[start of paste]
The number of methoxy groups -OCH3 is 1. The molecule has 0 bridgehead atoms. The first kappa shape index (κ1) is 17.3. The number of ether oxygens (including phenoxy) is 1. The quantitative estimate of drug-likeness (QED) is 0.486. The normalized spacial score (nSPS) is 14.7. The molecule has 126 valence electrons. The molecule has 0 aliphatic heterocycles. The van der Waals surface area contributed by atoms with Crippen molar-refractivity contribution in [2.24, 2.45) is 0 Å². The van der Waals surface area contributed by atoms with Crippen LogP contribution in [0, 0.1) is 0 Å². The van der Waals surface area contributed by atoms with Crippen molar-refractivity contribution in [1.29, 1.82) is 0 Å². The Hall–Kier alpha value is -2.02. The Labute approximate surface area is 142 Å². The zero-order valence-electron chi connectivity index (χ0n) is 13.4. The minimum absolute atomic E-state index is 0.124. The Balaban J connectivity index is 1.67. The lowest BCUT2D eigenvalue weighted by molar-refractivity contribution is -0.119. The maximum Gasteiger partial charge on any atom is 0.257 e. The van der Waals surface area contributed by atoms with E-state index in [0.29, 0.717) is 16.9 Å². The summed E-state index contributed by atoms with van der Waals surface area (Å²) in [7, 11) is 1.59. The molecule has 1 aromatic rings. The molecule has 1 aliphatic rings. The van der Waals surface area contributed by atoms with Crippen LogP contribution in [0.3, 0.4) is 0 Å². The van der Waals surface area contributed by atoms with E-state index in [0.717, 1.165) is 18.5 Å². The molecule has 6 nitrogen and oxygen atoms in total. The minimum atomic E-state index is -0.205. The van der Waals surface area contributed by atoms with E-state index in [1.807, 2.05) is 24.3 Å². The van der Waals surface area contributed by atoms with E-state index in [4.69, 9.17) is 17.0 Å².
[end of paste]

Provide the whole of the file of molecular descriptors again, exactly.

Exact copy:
The number of methoxy groups -OCH3 is 1. The molecule has 0 bridgehead atoms. The first kappa shape index (κ1) is 17.3. The number of ether oxygens (including phenoxy) is 1. The quantitative estimate of drug-likeness (QED) is 0.486. The normalized spacial score (nSPS) is 14.7. The molecule has 126 valence electrons. The molecule has 0 aliphatic heterocycles. The van der Waals surface area contributed by atoms with Crippen molar-refractivity contribution in [2.24, 2.45) is 0 Å². The van der Waals surface area contributed by atoms with Crippen LogP contribution in [0, 0.1) is 0 Å². The van der Waals surface area contributed by atoms with Crippen molar-refractivity contribution in [1.29, 1.82) is 0 Å². The Hall–Kier alpha value is -2.02. The Labute approximate surface area is 142 Å². The zero-order valence-electron chi connectivity index (χ0n) is 13.4. The minimum absolute atomic E-state index is 0.124. The Balaban J connectivity index is 1.67. The lowest BCUT2D eigenvalue weighted by molar-refractivity contribution is -0.119. The maximum Gasteiger partial charge on any atom is 0.257 e. The van der Waals surface area contributed by atoms with E-state index in [0.29, 0.717) is 16.9 Å². The summed E-state index contributed by atoms with van der Waals surface area (Å²) in [7, 11) is 1.59. The molecule has 1 aromatic rings. The molecule has 1 aliphatic rings. The van der Waals surface area contributed by atoms with Crippen LogP contribution in [0.3, 0.4) is 0 Å². The van der Waals surface area contributed by atoms with E-state index in [0.717, 1.165) is 18.5 Å². The molecule has 6 nitrogen and oxygen atoms in total. The minimum atomic E-state index is -0.205. The van der Waals surface area contributed by atoms with E-state index in [1.807, 2.05) is 24.3 Å². The van der Waals surface area contributed by atoms with E-state index in [4.69, 9.17) is 17.0 Å².